Conscience, Dignity and Good Medical Practice.

By Alex Schadenberg, Executive Director, Euthanasia Prevention Coalition

An article by a group of Canadian physicians on conscience rights was published in the December 2020 issue of the World Medical Journal

The article, titled “The Declaration of Geneva: Conscience, Dignity and Good Medical Practice,” starts on page 41 and emphasizes the importance of conscience rights in the practice of medicine. I have limited my article to a few key points:

Conscience rights enable peaceful and productive relationships within a pluralistic society. The article states:

Agreement on foundational principles does not eliminate disagreements, since people hold differing reasonable comprehensive world views leading to different ethical theories, like deontology, consequentialism, principlism and virtue ethics. Recognition of rational moral pluralism enables people to live peacefully and productively with these differences, and this is best ensured by robust protection of freedom of thought, of conscience and of religion, all recognized in Article 18 of the UDHR (Universal Declaration of Human Rights).

Under the section – preservative freedom of conscience – the article recognizes how conscience rights protect physicians and patients:

Refusing to act wrongfully is foundational for the individual and society, contributes substantially to social stability and is the necessary but not sufficient condition for perfective freedom of conscience. It is essential for ethical medical practice because it protects personal and professional integrity and can be the ultimate safeguard for patients.

Forcing a physician to go against their conscience treats them like a government “agent” and causes them to leave their field of medicine:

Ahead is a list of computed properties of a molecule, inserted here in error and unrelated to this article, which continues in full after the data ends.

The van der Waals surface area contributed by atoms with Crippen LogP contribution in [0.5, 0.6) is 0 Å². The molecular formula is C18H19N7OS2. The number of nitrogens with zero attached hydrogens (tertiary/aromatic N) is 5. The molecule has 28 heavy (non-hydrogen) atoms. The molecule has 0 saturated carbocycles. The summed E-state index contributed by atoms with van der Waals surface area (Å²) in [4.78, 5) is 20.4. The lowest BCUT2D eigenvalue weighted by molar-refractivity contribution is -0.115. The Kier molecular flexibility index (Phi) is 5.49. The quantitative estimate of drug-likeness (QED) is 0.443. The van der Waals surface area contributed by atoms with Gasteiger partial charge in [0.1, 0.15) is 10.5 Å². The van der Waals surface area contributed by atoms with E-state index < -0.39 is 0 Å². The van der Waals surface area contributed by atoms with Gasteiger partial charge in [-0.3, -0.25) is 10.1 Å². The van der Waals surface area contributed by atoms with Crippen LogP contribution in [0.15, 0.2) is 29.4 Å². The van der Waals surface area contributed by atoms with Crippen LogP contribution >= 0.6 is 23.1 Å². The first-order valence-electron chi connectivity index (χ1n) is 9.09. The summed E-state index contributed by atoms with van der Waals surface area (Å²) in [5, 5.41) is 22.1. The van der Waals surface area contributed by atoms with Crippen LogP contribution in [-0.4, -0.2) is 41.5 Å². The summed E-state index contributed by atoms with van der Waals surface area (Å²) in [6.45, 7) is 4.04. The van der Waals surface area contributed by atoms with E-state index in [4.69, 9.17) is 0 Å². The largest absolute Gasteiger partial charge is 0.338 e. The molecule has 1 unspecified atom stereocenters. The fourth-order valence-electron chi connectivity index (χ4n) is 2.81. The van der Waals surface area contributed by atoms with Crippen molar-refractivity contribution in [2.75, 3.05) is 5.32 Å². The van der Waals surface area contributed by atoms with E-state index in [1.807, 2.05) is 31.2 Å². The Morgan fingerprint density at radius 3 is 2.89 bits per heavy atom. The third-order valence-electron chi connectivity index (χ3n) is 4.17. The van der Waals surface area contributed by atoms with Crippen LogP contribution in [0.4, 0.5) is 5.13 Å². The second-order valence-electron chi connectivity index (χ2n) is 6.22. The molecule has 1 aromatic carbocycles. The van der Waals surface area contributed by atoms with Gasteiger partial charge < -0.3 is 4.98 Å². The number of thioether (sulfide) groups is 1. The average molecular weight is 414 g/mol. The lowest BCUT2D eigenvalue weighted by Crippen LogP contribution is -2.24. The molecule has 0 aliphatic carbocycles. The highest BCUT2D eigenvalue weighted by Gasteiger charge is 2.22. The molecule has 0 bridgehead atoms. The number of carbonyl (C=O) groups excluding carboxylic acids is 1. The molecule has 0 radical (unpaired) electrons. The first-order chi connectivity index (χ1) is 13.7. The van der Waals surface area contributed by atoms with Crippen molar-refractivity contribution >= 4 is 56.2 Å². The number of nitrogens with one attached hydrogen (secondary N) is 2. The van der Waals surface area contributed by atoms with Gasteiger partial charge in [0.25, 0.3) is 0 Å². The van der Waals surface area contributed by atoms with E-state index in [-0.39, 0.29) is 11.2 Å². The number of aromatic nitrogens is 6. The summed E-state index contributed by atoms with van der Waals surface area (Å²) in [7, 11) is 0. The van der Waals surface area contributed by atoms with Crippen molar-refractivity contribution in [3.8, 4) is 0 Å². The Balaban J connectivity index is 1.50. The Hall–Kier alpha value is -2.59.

For example, a palliative care physician, succumbing to fear of professional discipline, referred a patient for euthanasia. She described the experience as “destructive to my very core.” Haunted for months by the memory, she doubted she could continue in palliative care.  

There is a further point. When the state forces physicians to do what they believe to be wrong it demands the submission of intellect, will, and conscience to serve ends they find morally abhorrent. They are treated as cogs in the state machine,

The article asserts that conscience rights require a moral freedom that enables the goal of treating the other the same as one would treat oneself:

Thus, to practise “with conscience” is to treat the other as oneself: to impartially care for patients to the best of one’s ability, applying “scientific methods allied with the spirit of charity and service”: to provide for their bodily needs, relieve suffering, prolong human life and prevent disease: to defend fundamental human rights and respect patients’ human dignity and “moral freedom”. Further, recognition of a patient as another self-obliges physicians to prevent and resist harm to patients, and makes deliberately harming them an especially egregious offence.

This group of physicians also had an article published in the September 2020 issue of the World Medical Journal titled: Practising medicine with conscience and dignity. The authors are

Sean Murphy,
Administrator Protection of Conscience Project
British Columbia Canada

Dr. Ramona Coelho,
MDCM, CCFP

Dr. Philippe D. Violette, MSc.
MDCM, FRCSC
Assistant Professor Depts. of Surgery and Health Research Methods, Evidence and Impact, McMaster University, Hamilton, Ontario, Canada.

Ewan C Goligher MD PhD
Assistant Professor
Interdepartmental Division of Critical Care Medicine, University of Toronto

Timothy Lau, MD, FRCPC
Distinguished Teacher, Associate Professor, Faculty of Medicine,
Department of Psychiatry, Geriatrics, Royal Ottawa Hospital.

Sheila Rutledge Harding,
MD, MA, FRCPC Hematology
Saskatchewan Health Authority
Professor, University of Saskatchewan Saskatoon, Saskatchewan, Canada